Temporal range: Lochkovian - Recent 419.2–0 Ma
|Sea lamprey from Sweden|
Cyclostomata is a group of agnathans that comprises the living jawless fishes: the lampreys and hagfishes. Both groups have round mouths that lack jaws but have retractable horny teeth. The name Cyclostomata means "round mouths". Their mouths cannot close due to the lack of a jaw, so they have to constantly cycle water through the mouth.
This taxon is often included in the paraphyletic superclass Agnatha, which also includes several groups of extinct armored fishes called ostracoderms. Most fossil agnathans, such as galeaspids, thelodonts, and osteostracans, are more closely related to vertebrates with jaws (called gnathostomes) than to cyclostomes. Cyclostomes seem to have split off before the evolution of dentine and bone, which are present in many fossil agnathans, including conodonts.
Biologists disagree about whether cyclostomes are a clade. The "vertebrate hypothesis" holds that lampreys are more closely related to gnathostomes than they are to the hagfish. The "cyclostome hypothesis", on the other hand, holds that lampreys and hagfishes are more closely related, making cyclostomata monophyletic.
There are exceptions in both cases, however. Similarities in the cartilage and muscles of the tongue apparatus also provide evidence of sister-group relationship between lampreys and hagfishes. And at least one molecular phylogeny has supported the vertebrate hypothesis. The embryonic development of hagfishes was once held to be drastically different from that of lampreys and gnathostomes, but recent evidence suggests that it is more similar than previously thought, which may remove an obstacle to the cyclostome hypothesis. There is at present no consensus on the correct topology.
Differences and similarities
Both hagfishes and lampreys have just one gonad, but for different reasons. In hagfishes it is because only a single gonad is developed during their ontogeny, while it is achieved through the fusion of gonads in lampreys.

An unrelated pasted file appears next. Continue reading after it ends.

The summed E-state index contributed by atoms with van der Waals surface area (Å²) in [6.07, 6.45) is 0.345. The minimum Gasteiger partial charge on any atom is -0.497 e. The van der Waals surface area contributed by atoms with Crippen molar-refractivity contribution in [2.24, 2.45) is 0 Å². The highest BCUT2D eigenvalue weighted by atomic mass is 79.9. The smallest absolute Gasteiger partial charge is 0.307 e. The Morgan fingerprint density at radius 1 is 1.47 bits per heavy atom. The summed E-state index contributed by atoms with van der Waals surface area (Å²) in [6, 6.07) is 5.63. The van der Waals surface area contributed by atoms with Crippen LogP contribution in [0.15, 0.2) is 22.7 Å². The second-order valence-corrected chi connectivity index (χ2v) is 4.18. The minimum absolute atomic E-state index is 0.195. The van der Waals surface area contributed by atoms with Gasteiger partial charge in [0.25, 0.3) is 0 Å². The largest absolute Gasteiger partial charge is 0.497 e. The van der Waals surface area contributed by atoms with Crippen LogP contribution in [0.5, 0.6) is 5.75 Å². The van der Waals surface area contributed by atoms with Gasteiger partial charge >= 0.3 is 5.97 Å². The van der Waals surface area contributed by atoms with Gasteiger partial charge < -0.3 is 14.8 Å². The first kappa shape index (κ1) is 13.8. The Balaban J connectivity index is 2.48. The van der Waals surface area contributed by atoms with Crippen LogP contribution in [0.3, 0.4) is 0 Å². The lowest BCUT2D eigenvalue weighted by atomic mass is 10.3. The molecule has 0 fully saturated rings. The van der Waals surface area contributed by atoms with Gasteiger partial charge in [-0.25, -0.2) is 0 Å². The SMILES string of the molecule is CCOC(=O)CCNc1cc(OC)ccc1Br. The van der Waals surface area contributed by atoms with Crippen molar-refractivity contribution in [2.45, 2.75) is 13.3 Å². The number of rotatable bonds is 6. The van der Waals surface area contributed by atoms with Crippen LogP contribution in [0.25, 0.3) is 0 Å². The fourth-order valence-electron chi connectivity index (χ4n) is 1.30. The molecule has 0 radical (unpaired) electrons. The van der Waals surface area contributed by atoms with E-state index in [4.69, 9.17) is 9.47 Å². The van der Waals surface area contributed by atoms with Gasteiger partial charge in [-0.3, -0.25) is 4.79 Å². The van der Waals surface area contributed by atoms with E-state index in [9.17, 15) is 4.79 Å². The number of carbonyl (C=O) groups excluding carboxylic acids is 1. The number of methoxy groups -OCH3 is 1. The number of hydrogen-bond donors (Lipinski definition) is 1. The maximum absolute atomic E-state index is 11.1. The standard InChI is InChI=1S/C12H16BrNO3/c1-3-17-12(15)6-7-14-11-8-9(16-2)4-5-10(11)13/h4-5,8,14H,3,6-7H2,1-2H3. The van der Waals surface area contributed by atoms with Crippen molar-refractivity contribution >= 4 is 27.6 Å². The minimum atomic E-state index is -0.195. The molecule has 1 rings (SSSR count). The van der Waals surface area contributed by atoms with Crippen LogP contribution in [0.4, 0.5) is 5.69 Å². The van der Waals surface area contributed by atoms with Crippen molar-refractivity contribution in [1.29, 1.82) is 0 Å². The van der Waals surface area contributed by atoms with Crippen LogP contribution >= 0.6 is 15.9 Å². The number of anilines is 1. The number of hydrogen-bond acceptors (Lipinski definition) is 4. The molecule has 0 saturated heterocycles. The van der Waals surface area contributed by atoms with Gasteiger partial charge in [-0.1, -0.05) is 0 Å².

Unlike jawed vertebrates, which have three semicircular canals in each inner ear, lampreys have only two and hagfishes just one. But the semicircular canal of hagfishes contains both stereocilia and a second class of hair cells, apparently a derived trait, whereas lampreys and other vertebrates have stereocilia only. Because the inner ear of hagfishes has two forms of sensory ampullae, their single semicircular canal is assumed to be a result of two semicircular canals that have merged into just one.
The hagfish blood is isotonic with seawater, while lampreys appears to use the same gill-based mechanisms of osmoregulation as marine teleosts. Yet the same mechanisms are apparent in the mitochondria-rich cells in the gill epithelia of hagfishes, but never develops the ability to regulate the blood's salinity, even if they are capable of regulating the ionic concentration of Ca and Mg ions.
The lamprey intestine has a typhlosole that increases the inner surface like the spiral valve does in some jawed vertebrates. The spiral valve in the latter develops by twisting the whole gut, while the lamprey typhlosole is confined to the mucous membrane of the intestines. The mucous membranes of hagfishes have a primitive typhlosole in the form of permanent zigzag ridges. This trait could be a primitive one, since it is also found in some sea squirts such as Ciona. The intestinal epiphelia of lampreys also have ciliated cells, which have not been detected in hagfishes. Because ciliated intestines are also found in Chondrostei, lungfishes and the early stages of some teleosts, it is considered a primitive condition that has been lost in hagfishes.
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